A study by the National Literacy Trust, a reading charity, says many young girls were “in danger of being overlooked by current policy drives”.

At the moment, girls continue to out-perform boys at every age in the classroom. They pull ahead in tests taken at the age of seven and extend their lead at 11, 14 and 16. More young women now go to university and are more likely to get a good degree.

A series of reforms have been aimed at boys to address the imbalance. This includes additional cash to buy books for boys. But the National Literacy Trust warns that the achievements of girls may suffer as millions of pounds of government funding focuses on gender-specific initiatives.


This is what we are up against to give our sons a fair go in education. It is a mountain that few of us even realised. But it exists because women gained power and through women studies at University level and millions of dollars in funding, we grew a movement of hate for our own sons without even knowing it.

Worthwhile link to read


  1. Hi Julie,
    Yes, education is becoming a major problem for boys, but in reality it is just part of a wider picture. Consider the health of males;
    First Men’s Health Meeting
    The first meeting on men’s Health was recently held in Wellington by Associate Health Minister Damien O’Connor. View press release at

    Before men and fathers get excited and start considering such questions as; will men now finally get a Ministry of Men’s Affairs?, one needs to read the press release.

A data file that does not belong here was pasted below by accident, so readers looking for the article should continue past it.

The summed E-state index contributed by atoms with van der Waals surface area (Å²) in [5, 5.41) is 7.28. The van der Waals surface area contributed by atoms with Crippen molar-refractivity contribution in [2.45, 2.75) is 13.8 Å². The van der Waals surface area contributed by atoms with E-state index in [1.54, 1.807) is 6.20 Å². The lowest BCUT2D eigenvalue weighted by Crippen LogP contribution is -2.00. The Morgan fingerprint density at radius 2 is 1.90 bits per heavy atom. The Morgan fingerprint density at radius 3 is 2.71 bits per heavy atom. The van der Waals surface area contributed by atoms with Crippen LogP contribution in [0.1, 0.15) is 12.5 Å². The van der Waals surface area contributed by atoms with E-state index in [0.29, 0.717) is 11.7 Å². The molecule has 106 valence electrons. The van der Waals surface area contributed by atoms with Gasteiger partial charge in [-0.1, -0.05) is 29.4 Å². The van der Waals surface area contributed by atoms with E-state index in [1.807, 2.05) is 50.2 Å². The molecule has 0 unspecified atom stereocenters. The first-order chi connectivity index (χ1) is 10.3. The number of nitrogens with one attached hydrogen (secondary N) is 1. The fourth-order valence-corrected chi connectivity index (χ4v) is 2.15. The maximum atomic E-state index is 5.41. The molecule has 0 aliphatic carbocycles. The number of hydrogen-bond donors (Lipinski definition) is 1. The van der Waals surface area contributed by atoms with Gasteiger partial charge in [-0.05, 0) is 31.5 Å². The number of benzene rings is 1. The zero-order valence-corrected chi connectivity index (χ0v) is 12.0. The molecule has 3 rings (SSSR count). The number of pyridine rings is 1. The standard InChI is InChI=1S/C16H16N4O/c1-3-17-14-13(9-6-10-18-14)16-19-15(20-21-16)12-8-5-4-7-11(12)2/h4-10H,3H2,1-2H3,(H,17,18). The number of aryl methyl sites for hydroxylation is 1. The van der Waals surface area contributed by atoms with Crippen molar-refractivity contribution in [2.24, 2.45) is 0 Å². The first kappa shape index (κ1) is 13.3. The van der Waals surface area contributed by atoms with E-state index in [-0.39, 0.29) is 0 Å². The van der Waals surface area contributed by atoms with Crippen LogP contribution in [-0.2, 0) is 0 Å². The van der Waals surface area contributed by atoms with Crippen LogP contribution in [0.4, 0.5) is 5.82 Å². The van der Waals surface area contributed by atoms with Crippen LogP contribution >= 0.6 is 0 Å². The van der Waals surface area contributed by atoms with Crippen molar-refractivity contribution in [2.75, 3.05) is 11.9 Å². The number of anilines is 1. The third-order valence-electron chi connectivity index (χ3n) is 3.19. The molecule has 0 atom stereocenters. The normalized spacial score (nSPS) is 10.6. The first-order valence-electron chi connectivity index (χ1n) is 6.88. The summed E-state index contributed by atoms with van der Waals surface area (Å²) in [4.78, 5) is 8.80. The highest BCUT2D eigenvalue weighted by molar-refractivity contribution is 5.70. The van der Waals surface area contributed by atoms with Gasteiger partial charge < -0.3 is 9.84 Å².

It seems that there will be few changes if any, and a conference under the guise of ‘Men’s Health’ ended up being a conference on ‘the Impact of Men’s Health on wives and partners’.
    “There’s a need for a more comprehensive and inclusive discussion around men’s health issues and how they affect wives and partners, wider family groups and society as a whole,” said Mr O’Connor.
    The Families Commission has no interest in the role or health of fathers in the family, even though fathers are integral to families; the Children’s Commission has no interest in the role or health of fathers in the lives of children, even though children are worse off without fathers; and the Associate Minister of Health seems more concerned about impacts on wives, partners and the wider community, than the actual health of men and fathers.